Janana Masjid

The first of its kind- Janana masjid in India

How does the essential religious patriarchal society of India treat women? Are women allowed to enter temples while menstruating? Why women are excluded from the priesthood? And majorly, why women aren’t allowed to pray in Mosques? Every religion in India has a manifesto that restricts women from religious freedom and the customs that dictate women to take a seat-back! The religious legacy in India has always prevailed in a way that makes women submissive in society.

Coming back to the status of women in Islam, according to the religious sentiments women holds a strong position in the patriarchal system. The greatest myth is that Islam bars women from entering the masjid, while in reality, it’s the opposite. Islamic doctrine, tenets, and beliefs do not prohibit Muslim women from entering mosques to offer prayer.

Centuries-old women Masjid in Amroha is setting a unique example of cultural heritage in India.

A 125-year-old Janana Mosque in Amroha is believed to be the first of its kind in India where women are allowed to offer prayer in mosques. It’s a unique tradition embedded with Muslim women of Amroha who have the freedom as well as the asset to offer prayers in the mosque. Mohammed Seyadat, the Shehar Imam of Amroha has been looking after the mosque for the last 50-years.

Stood still among the hustling streets, the blue and white Janana masjid was originally constructed by Salim Ghulam more than 100 years ago. Salim was a resident of Amroha who served as a Hawaldar for the British regiment. He had three daughters named Sabira, Sehra, and Kaneez. He loved his daughters very much and thus emphasized their education.  He realized that there are no Mosques where his daughters can offer prayers and take religious teachings in the city. Hence, he began the construction of India’s first women’s mosque in the small city of Amroha.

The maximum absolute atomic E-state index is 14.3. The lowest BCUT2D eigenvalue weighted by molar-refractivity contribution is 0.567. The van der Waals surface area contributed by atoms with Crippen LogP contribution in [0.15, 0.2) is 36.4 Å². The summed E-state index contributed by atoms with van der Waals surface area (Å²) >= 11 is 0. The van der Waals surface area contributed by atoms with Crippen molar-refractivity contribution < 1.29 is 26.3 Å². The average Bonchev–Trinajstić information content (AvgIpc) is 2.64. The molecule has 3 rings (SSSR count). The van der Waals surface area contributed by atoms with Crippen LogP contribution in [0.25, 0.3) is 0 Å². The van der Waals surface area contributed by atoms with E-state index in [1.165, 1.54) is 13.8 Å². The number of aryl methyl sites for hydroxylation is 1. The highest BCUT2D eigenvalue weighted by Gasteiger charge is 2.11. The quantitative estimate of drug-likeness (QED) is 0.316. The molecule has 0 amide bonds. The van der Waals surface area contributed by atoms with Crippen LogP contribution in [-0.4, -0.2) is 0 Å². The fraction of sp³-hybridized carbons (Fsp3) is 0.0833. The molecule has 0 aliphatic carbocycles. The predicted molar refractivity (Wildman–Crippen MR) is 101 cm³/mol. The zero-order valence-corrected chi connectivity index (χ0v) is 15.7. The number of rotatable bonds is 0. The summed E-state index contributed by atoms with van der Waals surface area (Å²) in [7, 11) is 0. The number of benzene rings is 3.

Janana Masjid

Another version of the tale suggests that after Salim’s death, his youngest daughter Kaneez was the in-charge of the house and she constructed the mosque in 1885 which was later converted to Janana masjid. It was Kaneez that started the famous tradition in the city. Whatever, the story could be, the mosque has become a favourite spot for women who wants to offer prayers outside the home. In every namaz at the mosque, the minimum attendance is twenty while the maximum could go up to 80 women, especially during the holy month of Ramadan.

The Janana Mosque offers women to pray five times a day without any disparities. The local women collect the funds to make necessary arrangements or any improvement in the Infrastructure of the Mosque. There are two benefits- one the women are getting back the rights they deserve and a chance of socializing in society like never before.

According to the latest announcement by the All-India Islamic Board, Islam does not bar women from attending mosques to offer prayers. Yet in India, the custom of women attending mosque is rare and unique. As Islam does not offer men any liability to not attend mosques for prayer purposes, they are bound to seek asylum in the Masjids. However, for women, there is no restriction to offer prayers in the mosques and thus busy in household chores women themselves stopped offering prayers in the Mosques. As a result, over time the choice became a custom, and today nearly no Mosque in India allows women of their basic rights.

In such a case, the Janana Masjid of Amroha is definitely a silver lining. It’s a trailblazer in encouraging women to seek their rights and be advocated about the same.

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